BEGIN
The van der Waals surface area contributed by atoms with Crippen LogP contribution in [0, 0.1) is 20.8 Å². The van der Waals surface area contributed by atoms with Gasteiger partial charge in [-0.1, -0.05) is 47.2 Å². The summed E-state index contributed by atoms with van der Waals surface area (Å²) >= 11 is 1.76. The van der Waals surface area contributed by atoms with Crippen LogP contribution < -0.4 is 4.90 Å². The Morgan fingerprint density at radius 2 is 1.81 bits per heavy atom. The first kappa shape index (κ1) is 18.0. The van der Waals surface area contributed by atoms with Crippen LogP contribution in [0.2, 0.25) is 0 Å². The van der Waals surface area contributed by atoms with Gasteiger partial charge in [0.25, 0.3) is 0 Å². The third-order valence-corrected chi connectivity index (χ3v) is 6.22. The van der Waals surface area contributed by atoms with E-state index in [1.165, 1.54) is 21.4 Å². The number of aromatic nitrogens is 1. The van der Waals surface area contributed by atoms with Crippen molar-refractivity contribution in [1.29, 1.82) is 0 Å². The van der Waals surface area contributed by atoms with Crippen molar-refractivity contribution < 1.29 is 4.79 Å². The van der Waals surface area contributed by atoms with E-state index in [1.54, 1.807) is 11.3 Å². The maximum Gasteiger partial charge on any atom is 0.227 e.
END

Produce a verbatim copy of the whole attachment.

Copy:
The van der Waals surface area contributed by atoms with Crippen LogP contribution in [0, 0.1) is 20.8 Å². The van der Waals surface area contributed by atoms with Gasteiger partial charge in [-0.1, -0.05) is 47.2 Å². The summed E-state index contributed by atoms with van der Waals surface area (Å²) >= 11 is 1.76. The van der Waals surface area contributed by atoms with Crippen LogP contribution < -0.4 is 4.90 Å². The Morgan fingerprint density at radius 2 is 1.81 bits per heavy atom. The first kappa shape index (κ1) is 18.0. The van der Waals surface area contributed by atoms with Crippen LogP contribution in [0.2, 0.25) is 0 Å². The van der Waals surface area contributed by atoms with Gasteiger partial charge in [0.25, 0.3) is 0 Å². The third-order valence-corrected chi connectivity index (χ3v) is 6.22. The van der Waals surface area contributed by atoms with E-state index in [1.165, 1.54) is 21.4 Å². The number of aromatic nitrogens is 1. The van der Waals surface area contributed by atoms with Crippen molar-refractivity contribution in [1.29, 1.82) is 0 Å². The van der Waals surface area contributed by atoms with Crippen molar-refractivity contribution < 1.29 is 4.79 Å². The van der Waals surface area contributed by atoms with E-state index in [1.54, 1.807) is 11.3 Å². The maximum Gasteiger partial charge on any atom is 0.227 e.